Review: Brandon Sanderson – Oathbringer (N)

Oathbringer
Brandon Sanderson

The Parshendi of the Shattered Plains have fallen but at terrible cost. The Everstorm has come and irrevocably changed the Parshmen of the world. One success, they have uncovered the lost city of the Radiant Knights, Urithiru. Dalinar realises that his goal of uniting the 10 Highprinces was not enough and sets his sights on uniting the world in the face of the return of the Voidbringers. But to do this Dalinar must confront his past and all the pain therein.

I was lucky enough to basically read the first three books of the Stormlight Archive for the first time, one after the other right before the fourth book came out. So there have been a lot of connections and inklings made as I’ve read the books, much to the delight of the other Sanderson Fan in the house. Having the little details of the past filled in makes for incredible reading. Often my perception of a character got turned on its head as the details were filled in. The small quotes at the beginning of some chapters provide a little bit of insight though usually only in retrospect did I realise that they were offering that insight. It made for the best sort of game when i was able to catch those details.

Just like the previous two books provided backstory details on Kaladin and Shallan repectively. The backstory in this book was about Dalinar. And oh goodness, were there are ton of details. I had a perception of Dalinar before this book. And he wasn’t my favourite character. He still isn’t, but I can relate to him a little more. Some of his flashbacks were heart-rending. Mainly because there is a weight of experience to Dalinar’s memories. It does come to a a head towards the end of the book in the best possible way.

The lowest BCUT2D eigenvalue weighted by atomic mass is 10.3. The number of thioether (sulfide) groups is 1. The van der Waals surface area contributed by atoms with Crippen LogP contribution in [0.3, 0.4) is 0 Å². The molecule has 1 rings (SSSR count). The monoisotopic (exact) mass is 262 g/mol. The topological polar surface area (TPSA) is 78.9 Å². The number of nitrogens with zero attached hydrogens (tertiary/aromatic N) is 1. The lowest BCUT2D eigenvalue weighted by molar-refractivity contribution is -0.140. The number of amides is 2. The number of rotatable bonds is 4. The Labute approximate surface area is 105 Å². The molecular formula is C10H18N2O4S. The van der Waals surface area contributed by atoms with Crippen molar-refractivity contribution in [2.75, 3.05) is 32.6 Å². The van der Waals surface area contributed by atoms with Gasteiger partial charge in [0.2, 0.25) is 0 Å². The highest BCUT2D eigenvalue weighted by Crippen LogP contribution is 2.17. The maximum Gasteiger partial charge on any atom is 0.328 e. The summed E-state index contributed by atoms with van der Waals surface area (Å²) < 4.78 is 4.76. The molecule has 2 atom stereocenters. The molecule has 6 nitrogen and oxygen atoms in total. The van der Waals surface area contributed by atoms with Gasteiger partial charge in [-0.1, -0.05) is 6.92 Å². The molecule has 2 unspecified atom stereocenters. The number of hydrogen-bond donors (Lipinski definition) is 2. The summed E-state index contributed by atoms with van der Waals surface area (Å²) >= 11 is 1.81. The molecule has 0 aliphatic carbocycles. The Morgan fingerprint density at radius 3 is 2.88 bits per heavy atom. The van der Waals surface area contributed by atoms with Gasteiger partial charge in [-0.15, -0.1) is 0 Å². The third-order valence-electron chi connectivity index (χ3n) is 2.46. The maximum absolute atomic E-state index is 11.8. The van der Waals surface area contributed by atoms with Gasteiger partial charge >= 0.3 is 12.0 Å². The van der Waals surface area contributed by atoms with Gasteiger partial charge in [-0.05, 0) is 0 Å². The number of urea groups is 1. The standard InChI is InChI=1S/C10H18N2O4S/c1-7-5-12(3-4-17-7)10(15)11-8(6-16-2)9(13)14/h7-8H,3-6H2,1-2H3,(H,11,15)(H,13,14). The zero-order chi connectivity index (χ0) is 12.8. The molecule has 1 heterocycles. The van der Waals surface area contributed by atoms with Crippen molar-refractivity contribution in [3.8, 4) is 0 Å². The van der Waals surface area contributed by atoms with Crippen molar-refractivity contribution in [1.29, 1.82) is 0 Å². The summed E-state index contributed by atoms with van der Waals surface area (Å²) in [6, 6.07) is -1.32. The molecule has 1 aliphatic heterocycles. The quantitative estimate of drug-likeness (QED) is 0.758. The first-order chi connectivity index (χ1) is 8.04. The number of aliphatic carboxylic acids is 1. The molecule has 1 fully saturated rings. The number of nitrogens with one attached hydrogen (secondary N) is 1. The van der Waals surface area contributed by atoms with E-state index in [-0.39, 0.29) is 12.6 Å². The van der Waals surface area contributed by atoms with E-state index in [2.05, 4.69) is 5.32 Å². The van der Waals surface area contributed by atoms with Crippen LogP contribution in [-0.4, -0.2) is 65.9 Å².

Interestingly, I’m still very on the fence on who my favourite character is. Because there are aspects of a lot of characters that I enjoy. Kaladin’s fierce desire to protect, Shallan’s struggle with her past and her mind, Adolin’s cheerful nature, Navani’s organised approach and scientific rigour. I think at the moment I appreciate Adolin the most because he knows he is only a person in the wake of the return of the Radiant Knights. But he still wants to be the best version of him.

The main part of a Sanderson book that I love the most is that it makes you think. And it give you the chance to catch the Easter eggs. I’ll definitely be re-reading these books again in the future. Because I know I didn’t catch all the hints and I look forward to catching them. If you haven’t read this series, or are on the fence about it definitely give them a try. They won’t disappoint if you are a fan of epic fantasy. These books fit the term in an incredibly satisfying way.

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